She is almost as famous as the women she represented and the men she has held responsible.
She has been standing up for women's rights — decades before anyone uttered the words "Me Too."
So why is she out there defending herself? If there is anyone who doesn't need to apologize, it's her.
According to Jodi Kantor and Megan Twohey, in their new Harvey Weinstein book, "She Said," is part of the problem instead of the solution and does not put her clients' best interests first.
Short of stealing from clients, that's about the most serious allegation you can make against a lawyer. And it's simply not true.
Kantor and Twohey are great reporters. But Allred is right: They seem to know almost nothing about confidential settlements and even less about the reason so many victims choose that course.
I came out as a rape victim in 1981. I was teaching criminal law at Harvard, barely three years out of law school, and I decided to introduce rape into the criminal law curriculum. I told my students that I would do my best to be fair but I could not promise objectivity. I told them why.
Two things happened next: The death threats started (and never stopped), and half a dozen victims came to tell me their stories. In almost 40 years, the stream has been steady.
Mostly when the girls tell me their stories, I just listen. These are not easy stories to tell. I do not sit in judgment. Sometimes I cry with them.
But the one thing I would never tell a woman who is suffering is that she has an obligation not to take care of herself but to go public. Clearly, that's what Kantor and Twohey think lawyers like Allred and me should do. So what if it violates the Code of Ethics? Isn't sacrificing your clients' well-being and sacrificing her reputation worth it if it might put Weinstein in jail?
For Kantor and Twohey, the answer is plainly yes. But it's not the answer any lawyer with integrity would offer.
The first thing I tell the young women who come to my office is that we both need to put the victim first. I owe my loyalty to a client — a living, breathing human being — not to a policy, not to catching a bad guy. Unlike Kantor and Twohey, I reassure them that the most important thing is to help them get past the nightmare without their self-esteem being destroyed and without them being unable to have a healthy relationship.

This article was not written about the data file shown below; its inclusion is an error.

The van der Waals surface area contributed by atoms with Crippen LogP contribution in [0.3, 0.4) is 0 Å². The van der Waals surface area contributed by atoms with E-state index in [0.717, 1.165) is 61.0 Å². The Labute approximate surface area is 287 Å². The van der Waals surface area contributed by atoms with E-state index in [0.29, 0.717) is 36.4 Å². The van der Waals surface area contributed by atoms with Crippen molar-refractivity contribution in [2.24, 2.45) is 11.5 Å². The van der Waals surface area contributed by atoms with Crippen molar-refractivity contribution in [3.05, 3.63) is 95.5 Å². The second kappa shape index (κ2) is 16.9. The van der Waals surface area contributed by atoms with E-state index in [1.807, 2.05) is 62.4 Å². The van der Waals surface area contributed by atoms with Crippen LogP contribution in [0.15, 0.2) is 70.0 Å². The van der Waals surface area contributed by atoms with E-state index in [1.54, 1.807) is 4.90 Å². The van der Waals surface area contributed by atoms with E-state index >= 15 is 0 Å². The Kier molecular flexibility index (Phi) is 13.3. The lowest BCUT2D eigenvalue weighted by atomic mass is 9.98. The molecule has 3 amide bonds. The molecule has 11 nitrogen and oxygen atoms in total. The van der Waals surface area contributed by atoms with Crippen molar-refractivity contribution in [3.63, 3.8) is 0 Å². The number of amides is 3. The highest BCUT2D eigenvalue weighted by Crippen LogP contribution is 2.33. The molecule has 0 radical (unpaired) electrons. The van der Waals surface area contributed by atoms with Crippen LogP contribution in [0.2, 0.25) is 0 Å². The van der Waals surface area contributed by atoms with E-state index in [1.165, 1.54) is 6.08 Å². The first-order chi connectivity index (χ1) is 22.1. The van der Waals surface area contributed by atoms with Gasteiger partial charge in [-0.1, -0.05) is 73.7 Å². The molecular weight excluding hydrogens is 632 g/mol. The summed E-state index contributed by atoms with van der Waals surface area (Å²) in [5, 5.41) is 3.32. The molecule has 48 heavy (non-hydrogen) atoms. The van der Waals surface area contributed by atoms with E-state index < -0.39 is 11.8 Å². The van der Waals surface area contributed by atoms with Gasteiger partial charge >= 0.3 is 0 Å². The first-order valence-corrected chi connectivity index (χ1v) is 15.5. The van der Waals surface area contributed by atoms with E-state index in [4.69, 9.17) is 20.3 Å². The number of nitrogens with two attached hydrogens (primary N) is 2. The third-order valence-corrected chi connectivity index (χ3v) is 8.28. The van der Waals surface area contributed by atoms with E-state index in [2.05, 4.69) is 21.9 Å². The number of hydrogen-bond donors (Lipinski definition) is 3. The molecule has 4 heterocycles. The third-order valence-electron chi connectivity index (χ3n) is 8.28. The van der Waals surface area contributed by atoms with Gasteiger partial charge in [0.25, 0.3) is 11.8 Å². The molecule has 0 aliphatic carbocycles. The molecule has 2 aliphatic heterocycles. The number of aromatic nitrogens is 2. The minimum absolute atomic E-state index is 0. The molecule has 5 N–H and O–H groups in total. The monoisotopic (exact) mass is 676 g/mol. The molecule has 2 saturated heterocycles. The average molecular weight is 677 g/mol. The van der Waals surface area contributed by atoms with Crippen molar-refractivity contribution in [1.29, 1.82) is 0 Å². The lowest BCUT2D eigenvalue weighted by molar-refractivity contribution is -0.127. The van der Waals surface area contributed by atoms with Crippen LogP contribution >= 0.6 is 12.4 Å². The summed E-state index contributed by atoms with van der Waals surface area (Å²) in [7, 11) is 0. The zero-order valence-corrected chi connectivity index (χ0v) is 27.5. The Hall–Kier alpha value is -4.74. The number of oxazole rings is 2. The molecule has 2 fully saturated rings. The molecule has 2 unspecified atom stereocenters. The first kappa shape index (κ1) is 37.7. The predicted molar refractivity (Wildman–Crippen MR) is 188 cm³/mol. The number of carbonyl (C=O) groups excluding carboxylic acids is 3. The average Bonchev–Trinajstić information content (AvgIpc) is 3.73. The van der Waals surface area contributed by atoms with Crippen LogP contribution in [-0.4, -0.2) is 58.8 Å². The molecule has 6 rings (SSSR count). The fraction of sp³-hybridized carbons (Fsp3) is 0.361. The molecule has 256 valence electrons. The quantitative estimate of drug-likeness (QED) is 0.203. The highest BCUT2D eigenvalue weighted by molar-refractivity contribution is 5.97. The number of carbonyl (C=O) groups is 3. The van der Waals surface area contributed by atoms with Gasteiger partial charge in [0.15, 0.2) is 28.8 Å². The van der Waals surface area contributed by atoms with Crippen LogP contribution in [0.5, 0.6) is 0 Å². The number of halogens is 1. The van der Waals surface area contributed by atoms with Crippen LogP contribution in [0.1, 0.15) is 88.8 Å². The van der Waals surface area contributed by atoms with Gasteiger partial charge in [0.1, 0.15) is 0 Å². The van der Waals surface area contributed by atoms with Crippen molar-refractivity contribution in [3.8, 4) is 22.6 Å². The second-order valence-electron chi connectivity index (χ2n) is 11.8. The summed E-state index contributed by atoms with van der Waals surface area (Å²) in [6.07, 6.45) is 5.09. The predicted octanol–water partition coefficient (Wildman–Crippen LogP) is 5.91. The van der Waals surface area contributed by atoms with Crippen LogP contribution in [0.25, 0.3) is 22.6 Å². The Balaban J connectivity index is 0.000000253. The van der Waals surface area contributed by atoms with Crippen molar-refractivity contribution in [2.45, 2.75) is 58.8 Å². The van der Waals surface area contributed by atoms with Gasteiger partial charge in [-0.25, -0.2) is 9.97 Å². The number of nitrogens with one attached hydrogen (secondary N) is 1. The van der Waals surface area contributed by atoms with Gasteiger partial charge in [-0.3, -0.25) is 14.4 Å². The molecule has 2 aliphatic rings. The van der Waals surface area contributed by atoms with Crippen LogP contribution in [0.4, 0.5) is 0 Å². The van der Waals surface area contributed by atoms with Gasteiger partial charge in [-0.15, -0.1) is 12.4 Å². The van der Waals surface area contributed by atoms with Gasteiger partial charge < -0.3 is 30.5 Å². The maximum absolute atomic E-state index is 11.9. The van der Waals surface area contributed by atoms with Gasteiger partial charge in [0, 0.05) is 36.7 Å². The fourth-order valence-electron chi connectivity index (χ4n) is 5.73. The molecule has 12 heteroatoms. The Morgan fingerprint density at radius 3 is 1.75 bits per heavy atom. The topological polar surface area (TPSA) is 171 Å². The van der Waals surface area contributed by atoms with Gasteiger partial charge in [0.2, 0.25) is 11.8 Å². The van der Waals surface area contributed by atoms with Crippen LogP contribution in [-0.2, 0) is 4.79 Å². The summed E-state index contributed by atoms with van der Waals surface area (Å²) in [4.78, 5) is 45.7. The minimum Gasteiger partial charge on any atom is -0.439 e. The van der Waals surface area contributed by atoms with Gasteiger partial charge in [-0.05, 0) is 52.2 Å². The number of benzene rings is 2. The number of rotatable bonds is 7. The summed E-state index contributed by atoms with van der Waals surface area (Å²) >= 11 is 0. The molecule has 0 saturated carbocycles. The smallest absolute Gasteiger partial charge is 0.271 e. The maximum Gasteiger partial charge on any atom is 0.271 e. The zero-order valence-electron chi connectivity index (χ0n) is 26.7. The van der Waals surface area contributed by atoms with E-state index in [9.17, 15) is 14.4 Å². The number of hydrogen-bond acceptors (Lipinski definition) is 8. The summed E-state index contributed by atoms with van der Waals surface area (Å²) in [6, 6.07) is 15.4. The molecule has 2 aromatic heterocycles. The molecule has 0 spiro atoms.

"Don't tell anyone," my mother told me the next morning. "No decent man will ever want you." Maybe she was right. I certainly never stopped being afraid.
And, yes, in some cases, when I am dealing with women who need time and can't afford it; who need therapy but don't have a dime; who are afraid to go home but have nowhere else to go; who are trying to rebuild their lives, a private and confidential settlement is by far the best choice. Not a press conference. Not a front-page story. Not anything that would be a reason for other men not to hire her. But that decision is not mine or Gloria's. Lawyers advise, and clients decide.
No one — certainly not reporters trying to sell a book — has the right to demand that a woman who has been the victim of rape or assault or harassment sacrifice herself again for a greater cause, a cause both Gloria and I have devoted our lives to. Harvey Weinstein's vulgarity and abuse were hardly secrets in Washington. There were enablers. And assistants. Did no one on the all-male board have any idea of behavior that half of Hollywood knew about? Instead of ragging on Gloria and blaming the victims, why not put the blame (in addition to on Weinstein himself) on the powerful men who cared more about making movies with him than protecting women from him?
As a lawyer, I have found myself on both sides of confidential settlements, including with Gloria. In every case, the man accused wanted privacy, not because he had committed a civil or criminal wrong but to avoid embarrassment. And, yes, the woman wanted it, too, because she wanted to move on, to move past the nightmare, rather than make it her career. That's not what Gloria and I did, but we, as lawyers, must always put our clients ahead of our causes.
To find out more about Susan Estrich and read features by other Creators Syndicate writers and cartoonists, visit the Creators Syndicate website at www.creators.com.